Herenton says 'gloves are off' in his 2019 candidacy

By Published: October 21, 2018 6:10 AM CT

After nearly six months of silence since former Memphis mayor Willie Herenton announced he would run for mayor again in 2019, his aspirations came to life Wednesday as early voting began in the Nov. 6 general election.

“I want all of you to know this is not fake news. The Russians are not involved,” Herenton began as he and his attorney, Robert Spence, outlined a conspiracy theory that the city term limits referendum before voters right now is a plot to keep him from running again.

City Council attorney Allan Wade admitted wording in the referendum would preclude Herenton from seeking the office again and was a “drafting error” on his part, but Herenton said it was a conspiracy against him by “high-level officials in the Memphis city government and individuals involved in the Shelby County Election Commission.”

Herenton’s press conference Wednesday followed private conversations Tuesday evening between Spence and Wade, in which Wade conceded that verbiage in the referendum essentially bars Herenton and several former City Council members from running for city office if the term limits referendum is approved.

“The wording of the referendum did not match exactly the language of the ordinance,” Wade said.

The referendum is worded like this: Shall the Charter of the City of Memphis, Tennessee be amended to provide no person shall be eligible to hold or to be elected to the office of Mayor or Memphis City Council if any such person has served at any time more than three (3) consecutive four-year terms, except that service by persons elected or appointed to fill an unexpired four-year term shall not be counted as full four-year term?

The phrase “at any time” precludes Herenton from running since he served as Memphis mayor for five consecutive terms ending in 2009. It should have stipulated “after Dec. 31, 2011” instead of “at any time.” The referendum also does not tell voters that the current term limits for mayor and council members is two consecutive four-year terms.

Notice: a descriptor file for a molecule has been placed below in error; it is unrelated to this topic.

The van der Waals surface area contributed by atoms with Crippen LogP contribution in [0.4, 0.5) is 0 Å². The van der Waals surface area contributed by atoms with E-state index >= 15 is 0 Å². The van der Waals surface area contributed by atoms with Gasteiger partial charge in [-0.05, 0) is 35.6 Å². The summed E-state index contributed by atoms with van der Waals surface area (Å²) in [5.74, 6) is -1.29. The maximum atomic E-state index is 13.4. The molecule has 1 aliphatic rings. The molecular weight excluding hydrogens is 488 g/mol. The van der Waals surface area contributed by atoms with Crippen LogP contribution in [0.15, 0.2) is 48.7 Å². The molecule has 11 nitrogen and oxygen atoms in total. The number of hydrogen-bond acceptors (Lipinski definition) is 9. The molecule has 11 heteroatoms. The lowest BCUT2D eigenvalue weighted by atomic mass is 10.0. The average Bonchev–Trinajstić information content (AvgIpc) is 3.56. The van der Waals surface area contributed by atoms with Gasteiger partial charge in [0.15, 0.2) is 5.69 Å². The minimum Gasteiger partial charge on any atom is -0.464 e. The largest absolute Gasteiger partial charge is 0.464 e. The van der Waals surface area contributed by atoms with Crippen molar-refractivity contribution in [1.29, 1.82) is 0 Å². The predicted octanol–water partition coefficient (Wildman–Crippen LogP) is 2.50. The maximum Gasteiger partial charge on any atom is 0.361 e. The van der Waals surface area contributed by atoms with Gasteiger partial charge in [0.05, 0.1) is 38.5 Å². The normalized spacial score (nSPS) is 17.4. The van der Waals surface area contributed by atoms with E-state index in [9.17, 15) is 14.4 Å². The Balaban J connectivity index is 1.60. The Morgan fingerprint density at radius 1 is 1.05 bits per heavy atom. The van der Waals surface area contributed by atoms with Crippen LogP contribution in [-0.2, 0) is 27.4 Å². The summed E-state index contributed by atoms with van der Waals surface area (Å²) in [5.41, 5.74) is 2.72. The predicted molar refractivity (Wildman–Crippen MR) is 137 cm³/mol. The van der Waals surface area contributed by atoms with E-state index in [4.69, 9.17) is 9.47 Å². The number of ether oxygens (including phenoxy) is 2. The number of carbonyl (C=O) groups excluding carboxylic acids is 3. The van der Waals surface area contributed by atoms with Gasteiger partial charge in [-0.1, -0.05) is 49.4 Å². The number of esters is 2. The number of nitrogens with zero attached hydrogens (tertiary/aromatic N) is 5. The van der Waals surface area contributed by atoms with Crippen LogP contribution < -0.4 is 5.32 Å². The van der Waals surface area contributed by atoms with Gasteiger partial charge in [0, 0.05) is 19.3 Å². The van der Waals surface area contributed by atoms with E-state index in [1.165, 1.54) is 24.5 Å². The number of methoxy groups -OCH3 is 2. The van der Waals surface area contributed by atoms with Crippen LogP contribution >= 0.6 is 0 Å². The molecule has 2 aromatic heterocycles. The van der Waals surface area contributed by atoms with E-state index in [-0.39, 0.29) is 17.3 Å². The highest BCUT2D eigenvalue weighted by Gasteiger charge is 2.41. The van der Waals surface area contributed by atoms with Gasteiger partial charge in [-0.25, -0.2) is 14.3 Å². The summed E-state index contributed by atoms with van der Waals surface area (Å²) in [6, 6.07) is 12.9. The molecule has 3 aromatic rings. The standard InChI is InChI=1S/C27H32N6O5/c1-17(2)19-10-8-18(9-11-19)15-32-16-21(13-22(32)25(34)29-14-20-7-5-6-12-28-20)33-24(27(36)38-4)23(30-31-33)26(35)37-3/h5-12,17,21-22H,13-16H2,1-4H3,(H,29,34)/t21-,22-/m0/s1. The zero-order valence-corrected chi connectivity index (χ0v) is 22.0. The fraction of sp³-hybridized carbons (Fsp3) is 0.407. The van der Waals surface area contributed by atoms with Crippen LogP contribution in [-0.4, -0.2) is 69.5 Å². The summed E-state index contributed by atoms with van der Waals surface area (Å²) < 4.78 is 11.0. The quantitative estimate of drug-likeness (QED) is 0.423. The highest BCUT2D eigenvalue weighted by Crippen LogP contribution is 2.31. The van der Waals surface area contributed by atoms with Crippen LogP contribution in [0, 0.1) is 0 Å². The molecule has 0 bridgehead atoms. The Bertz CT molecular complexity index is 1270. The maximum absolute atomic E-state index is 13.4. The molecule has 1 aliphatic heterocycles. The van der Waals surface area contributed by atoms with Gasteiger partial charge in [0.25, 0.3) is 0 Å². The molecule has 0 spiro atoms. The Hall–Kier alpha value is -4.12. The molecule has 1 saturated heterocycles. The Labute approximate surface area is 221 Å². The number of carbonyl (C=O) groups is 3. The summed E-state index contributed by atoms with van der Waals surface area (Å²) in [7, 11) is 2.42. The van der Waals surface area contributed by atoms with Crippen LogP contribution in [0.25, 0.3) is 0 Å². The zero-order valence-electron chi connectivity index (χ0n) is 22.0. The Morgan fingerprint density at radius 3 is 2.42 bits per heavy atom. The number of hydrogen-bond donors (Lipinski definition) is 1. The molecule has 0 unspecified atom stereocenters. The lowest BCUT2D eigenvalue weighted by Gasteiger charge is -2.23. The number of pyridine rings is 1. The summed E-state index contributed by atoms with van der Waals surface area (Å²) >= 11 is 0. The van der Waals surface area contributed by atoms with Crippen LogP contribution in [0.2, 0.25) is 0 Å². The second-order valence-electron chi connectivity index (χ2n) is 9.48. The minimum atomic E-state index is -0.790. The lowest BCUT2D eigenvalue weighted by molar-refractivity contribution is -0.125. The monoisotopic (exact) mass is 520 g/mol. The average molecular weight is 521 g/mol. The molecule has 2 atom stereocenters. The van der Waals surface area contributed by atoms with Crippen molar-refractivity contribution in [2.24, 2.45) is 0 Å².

At week’s end, council chairman Berlin Boyd said he had talked with Herenton after the press conference and they had reached an understanding if not an agreement on motives.

“Although the language with the date was omitted from the cover sheet of the ordinance when transmitted to the Shelby County Election Commission, the subsequent pages of the transmission included the language clarifying that the ordinance would apply to officeholders in service from 2012 onward,” Boyd said. “There is no hidden conspiracy. I am assured that he understands that now, and he accepted such by the close of our conversation.”

Wade has said Herenton could go to court if voters approve the referendum extending term limits from two to three consecutive four-year terms and be exempted from the faulty wording. Wade said he would argue it was never the council’s intent to block Herenton from running.

In his Wednesday press conference, Herenton never mentioned current mayor Jim Strickland by name in his prepared remarks, then summoned the political metaphor that has defined Herenton’s political history as the city’s longest-serving mayor at 17 years – boxing.

“Let me just kind of deviate just a little bit. That’s the nice side of me,” he began. “Let me get to the real raw side.”

“I had a number of people try to get me to say something about the mayor,” Herenton said, referring to Strickland. “I’ve just simply said I will be a candidate. I’ve not said anything positive or anything negative about the mayor. When we get into a competitive campaign he can give his platform and I can give mine. But witnessing this unethical, devious and wicked behavior on the part of the Strickland administration in cooperation with somebody in that Election Commission, the gloves are off.”

And that didn’t just apply to potential political rivals.

“Some of you all are new,” he said to reporters as he began to take questions. “Don’t ask me anything stupid or ask me anything left handed.”

Strickland said later that the administration had nothing to do with the ballot question and that he welcomed anyone who wanted to run in 2019. Strickland is expected to seek a second term although he has not formally announced his candidacy.



Willie Herenton Jim Strickland Allan Wade
Bill Dries

Bill Dries

Bill Dries covers city government and politics. He is a native Memphian and has been a reporter for more than 40 years.

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